“Now, I believe tissue adhesives should be used for patients who are carefully selected for the procedure,” Dr. LiVecchi said. “I currently use the tissue adhesive for stab and small incisions and in patients who are afraid of or allergic to sutures.”
An important factor in this decision was the eyelids are constantly moving, unlike other areas where tissue adhesives are used, he noted.
“This fact became a drawback to my idea of eliminating sutures entirely from blepharoplasties,” Dr. LiVecchi said. “To that end, I continue to use tissue adhesives on areas that are static for the most part.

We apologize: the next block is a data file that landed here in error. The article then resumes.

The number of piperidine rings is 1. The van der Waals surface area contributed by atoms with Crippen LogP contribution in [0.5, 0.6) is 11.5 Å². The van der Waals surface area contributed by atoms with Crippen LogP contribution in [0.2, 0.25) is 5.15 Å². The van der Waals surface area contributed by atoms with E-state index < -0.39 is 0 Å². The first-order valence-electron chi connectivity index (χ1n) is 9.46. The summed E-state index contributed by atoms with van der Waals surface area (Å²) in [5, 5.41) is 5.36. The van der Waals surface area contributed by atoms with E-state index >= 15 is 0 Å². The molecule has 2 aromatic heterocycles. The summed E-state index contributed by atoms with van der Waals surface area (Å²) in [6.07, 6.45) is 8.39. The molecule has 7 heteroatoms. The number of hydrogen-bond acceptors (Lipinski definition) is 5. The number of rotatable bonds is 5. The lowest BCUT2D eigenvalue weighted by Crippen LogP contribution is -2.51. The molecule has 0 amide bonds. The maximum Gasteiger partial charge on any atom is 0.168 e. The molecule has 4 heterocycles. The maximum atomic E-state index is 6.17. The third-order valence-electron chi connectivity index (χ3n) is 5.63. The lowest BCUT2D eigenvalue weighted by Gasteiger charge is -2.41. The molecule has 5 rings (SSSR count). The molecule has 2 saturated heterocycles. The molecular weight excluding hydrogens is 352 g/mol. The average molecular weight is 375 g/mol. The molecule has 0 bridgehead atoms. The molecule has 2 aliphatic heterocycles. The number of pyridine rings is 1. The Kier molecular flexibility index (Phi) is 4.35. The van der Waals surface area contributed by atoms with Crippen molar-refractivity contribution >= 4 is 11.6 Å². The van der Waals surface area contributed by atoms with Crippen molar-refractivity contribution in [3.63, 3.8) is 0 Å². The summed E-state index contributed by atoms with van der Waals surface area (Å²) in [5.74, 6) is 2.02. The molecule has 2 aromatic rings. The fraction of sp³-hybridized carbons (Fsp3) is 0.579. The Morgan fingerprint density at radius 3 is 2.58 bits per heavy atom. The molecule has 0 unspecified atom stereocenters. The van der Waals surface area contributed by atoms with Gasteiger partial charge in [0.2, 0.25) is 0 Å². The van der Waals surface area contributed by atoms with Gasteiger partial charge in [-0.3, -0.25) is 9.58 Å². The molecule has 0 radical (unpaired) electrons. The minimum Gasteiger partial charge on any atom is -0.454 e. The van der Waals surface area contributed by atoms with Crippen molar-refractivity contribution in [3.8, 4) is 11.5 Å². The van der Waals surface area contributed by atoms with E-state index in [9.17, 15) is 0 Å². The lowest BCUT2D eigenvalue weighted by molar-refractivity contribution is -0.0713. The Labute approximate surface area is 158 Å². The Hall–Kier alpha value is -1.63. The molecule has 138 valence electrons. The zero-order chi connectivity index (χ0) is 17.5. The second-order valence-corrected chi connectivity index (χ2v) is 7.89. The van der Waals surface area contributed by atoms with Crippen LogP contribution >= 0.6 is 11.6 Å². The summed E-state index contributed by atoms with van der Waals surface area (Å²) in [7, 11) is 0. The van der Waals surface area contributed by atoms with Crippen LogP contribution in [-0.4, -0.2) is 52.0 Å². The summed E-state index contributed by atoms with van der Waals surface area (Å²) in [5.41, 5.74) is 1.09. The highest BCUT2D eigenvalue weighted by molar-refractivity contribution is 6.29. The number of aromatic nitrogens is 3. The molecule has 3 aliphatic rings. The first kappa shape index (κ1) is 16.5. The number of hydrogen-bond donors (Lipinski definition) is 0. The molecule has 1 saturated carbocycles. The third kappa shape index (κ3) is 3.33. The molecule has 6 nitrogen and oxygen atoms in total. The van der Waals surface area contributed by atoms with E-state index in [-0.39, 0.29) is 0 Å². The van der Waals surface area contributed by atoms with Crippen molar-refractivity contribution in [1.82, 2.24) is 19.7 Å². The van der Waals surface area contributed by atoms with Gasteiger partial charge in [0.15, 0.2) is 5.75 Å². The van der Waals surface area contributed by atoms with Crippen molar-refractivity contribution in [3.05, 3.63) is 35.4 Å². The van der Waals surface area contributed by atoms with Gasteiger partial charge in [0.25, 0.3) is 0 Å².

“I still use tissue adhesives with carefully selected patients undergoing a blepharoplasty when it is indicated for the patients’ benefit,” he said. “For me, while there still is a place for tissue glue in blepharoplasty, it cannot entirely replace sutures.”
John T. LiVecchi, MD, FACS, FSEE
E: [email protected]
This article was adapted from Dr. LiVecchi’s presentation at the American Academy of Ophthalmology. Dr. LiVecchi is editor of the Ophthalmology Times “Plastic Pearls” column and a member of its editorial advisory board. He has no proprietary interest in the subject matter.